We See What We Look For

Ian North

“Children whose teachers capture their imagination and inspire them to pay attention will be able to learn and build a scaffold of knowledge about the world and themselves. Attention is the driving force of change and growth.”
 
- Daniel J. Siegel in Pocket Guide to Interpersonal Neurobiology
 

When you arrive at your home and walk into the door, what do you notice first? Do you see who is or isn’t there? Do you notice a pet running out to greet you? Does the room temperature cool your skin?

If you had traumatic experiences in that home, you might notice a whole different range of things. You might check to see if other family members made it home. You might notice whether or not adults in the house were sober. You might make plans for how to get out of the room if something went wrong.

A healthy mind notices an amazing range of things, from sensory impressions to sequences of events to our own emotions. But children who grow up experiencing instability, racism, abuse, or hunger learn to pay attention to one main thing: threats.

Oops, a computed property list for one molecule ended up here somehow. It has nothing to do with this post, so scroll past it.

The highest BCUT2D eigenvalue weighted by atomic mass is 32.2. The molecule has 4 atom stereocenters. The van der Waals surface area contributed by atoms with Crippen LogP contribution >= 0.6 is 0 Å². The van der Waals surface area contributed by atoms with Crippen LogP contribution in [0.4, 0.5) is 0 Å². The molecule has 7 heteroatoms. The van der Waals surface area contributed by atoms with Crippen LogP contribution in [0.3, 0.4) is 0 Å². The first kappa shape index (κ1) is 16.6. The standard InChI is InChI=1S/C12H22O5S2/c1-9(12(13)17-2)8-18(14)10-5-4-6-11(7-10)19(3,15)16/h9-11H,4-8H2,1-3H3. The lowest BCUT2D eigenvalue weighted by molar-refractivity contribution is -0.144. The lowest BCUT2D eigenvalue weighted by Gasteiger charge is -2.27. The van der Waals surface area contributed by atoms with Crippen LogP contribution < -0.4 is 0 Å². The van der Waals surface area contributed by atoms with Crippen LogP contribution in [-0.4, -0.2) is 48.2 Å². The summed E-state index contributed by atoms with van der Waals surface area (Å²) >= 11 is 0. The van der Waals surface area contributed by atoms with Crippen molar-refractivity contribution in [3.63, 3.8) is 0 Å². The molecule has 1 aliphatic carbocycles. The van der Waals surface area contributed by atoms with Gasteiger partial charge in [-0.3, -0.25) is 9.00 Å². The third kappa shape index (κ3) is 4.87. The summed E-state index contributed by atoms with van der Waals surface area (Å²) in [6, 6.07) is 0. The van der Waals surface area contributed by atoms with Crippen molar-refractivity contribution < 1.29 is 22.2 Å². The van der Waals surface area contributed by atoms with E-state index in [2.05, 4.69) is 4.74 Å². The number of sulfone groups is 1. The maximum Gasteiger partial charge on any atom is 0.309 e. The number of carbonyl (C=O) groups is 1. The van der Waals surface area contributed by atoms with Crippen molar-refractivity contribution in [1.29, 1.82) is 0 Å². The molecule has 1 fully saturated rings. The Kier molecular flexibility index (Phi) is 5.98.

The good news is that healing is possible in healthy, safe community.

As our mentors check in with them, our students learn to pay attention to their own feelings and needs. When we ask them whether they want a wave, fist bump, or hug, they learn to notice their own boundaries and agency. When we point out things we love about our students, they begin to notice and love those things too.

Over the years, these shifts in attention teach our students to know that they matter and have something good to share. Their brains build new connections and they experience their world differently.

Our staff has started reading “Befriend Your Brain” together and working to embody and share good health with our students. We’d love it if you could join us on this healing journey!



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